de.mpg.escidoc.pubman.appbase.FacesBean
English
 
Help Guide Disclaimer Contact us Login
  Advanced SearchBrowse

Item

ITEM ACTIONSEXPORT

Released

Journal Article

Expression profiling of drug response-from genes to pathways

MPS-Authors
http://pubman.mpdl.mpg.de/cone/persons/resource/persons50202

Herwig,  Ralf
Bioinformatics (Ralf Herwig), Dept. of Vertebrate Genomics (Head: Hans Lehrach), Max Planck Institute for Molecular Genetics, Max Planck Society;

http://pubman.mpdl.mpg.de/cone/persons/resource/persons50409

Lehrach,  Hans
Dept. of Vertebrate Genomics (Head: Hans Lehrach), Max Planck Institute for Molecular Genetics, Max Planck Society;

Locator
There are no locators available
Fulltext (public)

Herwig.pdf
(Any fulltext), 2MB

Supplementary Material (public)
There is no public supplementary material available
Citation

Herwig, R., & Lehrach, H. (2006). Expression profiling of drug response-from genes to pathways. Dialogues in Clinical Neuroscience, 8(3), 283-293.


Cite as: http://hdl.handle.net/11858/00-001M-0000-0010-8506-A
Abstract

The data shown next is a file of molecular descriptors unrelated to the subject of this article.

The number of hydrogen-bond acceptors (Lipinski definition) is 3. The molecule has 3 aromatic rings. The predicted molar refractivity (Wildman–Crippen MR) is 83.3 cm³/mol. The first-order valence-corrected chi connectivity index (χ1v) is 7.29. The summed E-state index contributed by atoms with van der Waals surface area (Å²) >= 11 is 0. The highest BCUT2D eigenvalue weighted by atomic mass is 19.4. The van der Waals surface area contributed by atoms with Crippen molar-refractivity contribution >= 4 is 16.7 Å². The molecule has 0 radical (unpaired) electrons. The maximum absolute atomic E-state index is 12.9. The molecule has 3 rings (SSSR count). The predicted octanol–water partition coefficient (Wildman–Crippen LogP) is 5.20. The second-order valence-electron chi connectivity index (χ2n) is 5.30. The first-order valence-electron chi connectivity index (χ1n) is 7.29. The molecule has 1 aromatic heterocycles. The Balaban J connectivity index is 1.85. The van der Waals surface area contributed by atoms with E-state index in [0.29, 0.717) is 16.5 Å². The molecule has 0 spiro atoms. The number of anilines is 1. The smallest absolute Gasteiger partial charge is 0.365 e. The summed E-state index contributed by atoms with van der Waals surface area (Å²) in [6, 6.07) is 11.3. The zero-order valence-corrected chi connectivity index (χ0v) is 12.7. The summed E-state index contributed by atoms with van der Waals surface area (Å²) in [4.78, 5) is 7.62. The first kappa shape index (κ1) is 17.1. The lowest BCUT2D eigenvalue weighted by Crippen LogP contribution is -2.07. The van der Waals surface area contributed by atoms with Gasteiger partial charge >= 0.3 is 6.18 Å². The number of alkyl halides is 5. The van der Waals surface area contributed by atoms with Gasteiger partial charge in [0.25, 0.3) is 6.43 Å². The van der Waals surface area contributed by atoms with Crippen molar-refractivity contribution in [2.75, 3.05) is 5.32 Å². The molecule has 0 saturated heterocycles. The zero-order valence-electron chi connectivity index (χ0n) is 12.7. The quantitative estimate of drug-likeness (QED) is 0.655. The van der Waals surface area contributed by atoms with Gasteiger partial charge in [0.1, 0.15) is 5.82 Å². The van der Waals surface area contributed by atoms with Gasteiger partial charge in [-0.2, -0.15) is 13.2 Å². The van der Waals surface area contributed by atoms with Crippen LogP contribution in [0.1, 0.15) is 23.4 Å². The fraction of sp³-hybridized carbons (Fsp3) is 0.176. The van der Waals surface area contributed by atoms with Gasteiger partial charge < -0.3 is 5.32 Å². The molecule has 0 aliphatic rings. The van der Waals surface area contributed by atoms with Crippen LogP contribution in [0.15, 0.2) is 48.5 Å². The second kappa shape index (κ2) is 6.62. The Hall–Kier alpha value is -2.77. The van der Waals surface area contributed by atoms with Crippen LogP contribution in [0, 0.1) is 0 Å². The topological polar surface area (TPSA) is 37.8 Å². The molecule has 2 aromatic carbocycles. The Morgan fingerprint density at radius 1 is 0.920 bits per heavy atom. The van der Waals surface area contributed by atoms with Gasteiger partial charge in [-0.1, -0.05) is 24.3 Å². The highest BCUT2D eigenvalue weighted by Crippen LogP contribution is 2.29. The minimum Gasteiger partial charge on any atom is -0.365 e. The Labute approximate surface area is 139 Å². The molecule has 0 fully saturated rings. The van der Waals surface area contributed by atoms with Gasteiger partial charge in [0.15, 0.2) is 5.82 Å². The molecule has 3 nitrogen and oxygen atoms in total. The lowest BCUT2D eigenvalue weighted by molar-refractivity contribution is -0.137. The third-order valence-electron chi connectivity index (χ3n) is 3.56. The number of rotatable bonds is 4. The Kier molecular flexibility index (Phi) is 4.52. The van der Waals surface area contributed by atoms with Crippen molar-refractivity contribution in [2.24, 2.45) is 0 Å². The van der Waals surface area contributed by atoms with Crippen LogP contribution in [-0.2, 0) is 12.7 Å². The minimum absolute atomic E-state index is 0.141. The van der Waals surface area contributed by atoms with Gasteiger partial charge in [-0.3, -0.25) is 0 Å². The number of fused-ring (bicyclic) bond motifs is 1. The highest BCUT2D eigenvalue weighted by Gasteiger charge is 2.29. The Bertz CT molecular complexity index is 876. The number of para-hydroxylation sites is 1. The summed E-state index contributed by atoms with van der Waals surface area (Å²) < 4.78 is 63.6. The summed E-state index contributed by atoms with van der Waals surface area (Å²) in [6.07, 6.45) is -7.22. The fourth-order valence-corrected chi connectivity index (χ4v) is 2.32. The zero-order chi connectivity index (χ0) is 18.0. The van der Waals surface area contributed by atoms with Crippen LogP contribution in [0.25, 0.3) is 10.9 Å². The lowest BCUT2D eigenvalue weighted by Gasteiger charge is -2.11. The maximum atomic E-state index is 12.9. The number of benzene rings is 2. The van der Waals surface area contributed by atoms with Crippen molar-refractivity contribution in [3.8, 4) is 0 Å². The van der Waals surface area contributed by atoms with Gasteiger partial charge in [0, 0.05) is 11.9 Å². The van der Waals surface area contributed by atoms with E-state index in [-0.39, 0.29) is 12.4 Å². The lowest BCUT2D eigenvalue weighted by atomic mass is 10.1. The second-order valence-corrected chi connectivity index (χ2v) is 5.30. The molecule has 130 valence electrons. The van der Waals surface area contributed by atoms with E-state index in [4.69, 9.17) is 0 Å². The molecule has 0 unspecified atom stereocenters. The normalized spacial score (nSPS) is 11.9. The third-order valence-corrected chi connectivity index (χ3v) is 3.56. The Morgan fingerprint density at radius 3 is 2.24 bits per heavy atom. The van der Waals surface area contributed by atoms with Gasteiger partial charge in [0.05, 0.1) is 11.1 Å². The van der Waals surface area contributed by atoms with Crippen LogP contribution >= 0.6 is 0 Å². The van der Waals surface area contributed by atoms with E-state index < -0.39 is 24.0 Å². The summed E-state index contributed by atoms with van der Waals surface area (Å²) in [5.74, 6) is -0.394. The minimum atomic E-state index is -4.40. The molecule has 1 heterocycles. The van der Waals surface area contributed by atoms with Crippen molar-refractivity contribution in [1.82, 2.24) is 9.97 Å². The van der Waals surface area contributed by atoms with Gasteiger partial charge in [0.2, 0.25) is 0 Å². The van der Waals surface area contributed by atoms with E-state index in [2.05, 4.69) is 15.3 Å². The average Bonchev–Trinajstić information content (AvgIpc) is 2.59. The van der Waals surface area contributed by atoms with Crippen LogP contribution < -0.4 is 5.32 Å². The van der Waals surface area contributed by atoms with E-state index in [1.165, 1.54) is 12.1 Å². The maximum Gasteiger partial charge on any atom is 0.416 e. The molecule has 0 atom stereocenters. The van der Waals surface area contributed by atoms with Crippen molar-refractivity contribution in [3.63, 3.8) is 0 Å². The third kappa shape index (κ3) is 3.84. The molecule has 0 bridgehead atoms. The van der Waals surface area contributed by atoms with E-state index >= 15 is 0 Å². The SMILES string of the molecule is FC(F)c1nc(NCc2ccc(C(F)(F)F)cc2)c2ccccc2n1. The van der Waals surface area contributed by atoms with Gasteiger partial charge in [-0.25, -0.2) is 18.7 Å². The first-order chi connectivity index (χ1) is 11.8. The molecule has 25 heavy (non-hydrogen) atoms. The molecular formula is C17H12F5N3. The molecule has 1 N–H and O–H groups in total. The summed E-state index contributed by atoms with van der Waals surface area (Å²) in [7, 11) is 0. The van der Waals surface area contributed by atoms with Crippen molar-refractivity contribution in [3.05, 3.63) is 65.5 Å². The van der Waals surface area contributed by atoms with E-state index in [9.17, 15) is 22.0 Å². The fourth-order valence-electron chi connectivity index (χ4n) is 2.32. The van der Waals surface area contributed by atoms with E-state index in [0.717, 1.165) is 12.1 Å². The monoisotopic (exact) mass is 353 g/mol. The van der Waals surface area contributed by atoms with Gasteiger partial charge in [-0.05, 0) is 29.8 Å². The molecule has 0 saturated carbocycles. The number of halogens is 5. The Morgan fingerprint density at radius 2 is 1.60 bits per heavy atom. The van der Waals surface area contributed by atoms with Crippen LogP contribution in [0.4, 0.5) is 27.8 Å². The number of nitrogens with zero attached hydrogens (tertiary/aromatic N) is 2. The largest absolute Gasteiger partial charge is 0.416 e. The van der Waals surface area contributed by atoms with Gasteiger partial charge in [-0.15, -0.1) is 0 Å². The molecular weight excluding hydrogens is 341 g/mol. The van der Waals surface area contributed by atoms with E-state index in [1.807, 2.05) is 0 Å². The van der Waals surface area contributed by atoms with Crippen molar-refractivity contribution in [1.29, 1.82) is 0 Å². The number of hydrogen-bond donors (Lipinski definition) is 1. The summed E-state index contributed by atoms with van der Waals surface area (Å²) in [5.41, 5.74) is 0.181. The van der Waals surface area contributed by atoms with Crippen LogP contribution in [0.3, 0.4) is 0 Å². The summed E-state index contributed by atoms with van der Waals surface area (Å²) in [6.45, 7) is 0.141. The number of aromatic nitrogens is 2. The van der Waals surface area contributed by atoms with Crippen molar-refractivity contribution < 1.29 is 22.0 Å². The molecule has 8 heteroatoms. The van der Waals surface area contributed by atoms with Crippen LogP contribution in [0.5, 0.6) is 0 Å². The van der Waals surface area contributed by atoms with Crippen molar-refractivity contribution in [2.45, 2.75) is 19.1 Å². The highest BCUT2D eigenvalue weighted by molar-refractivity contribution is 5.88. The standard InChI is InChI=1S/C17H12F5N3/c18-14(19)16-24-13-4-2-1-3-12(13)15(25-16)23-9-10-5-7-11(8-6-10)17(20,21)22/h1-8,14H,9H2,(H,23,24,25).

Understanding individual response to a drug—what determines its efficacy and tolerability—is the major bottleneck in current drug development and clinical trials. Intracellular response and metabolism, for example through cytochrome P- 450 enzymes, may either enhance or decrease the effect of different drugs, dependent on the genetic variant. Microarrays offer the potential to screen the genetic composition of the individual patient. However, experiments are “noisy” and must be accompanied by solid and robust data analysis. Furthermore, recent research aims at the combination of highthroughput data with methods of mathematical modeling, enabling problem-oriented assistance in the drug discovery process. This article will discuss state-of-the-art DNA array technology platforms and the basic elements of data analysis and bioinformatics research in drug discovery. Enhancing single-gene analysis, we will present a new method for interpreting gene expression changes in the context of entire pathways. Furthermore, we will introduce the concept of systems biology as a new paradigm for drug development and highlight our recent research—the development of a modeling and simulation platform for biomedical applications. We discuss the potentials of systems biology for modeling the drug response of the individual patient.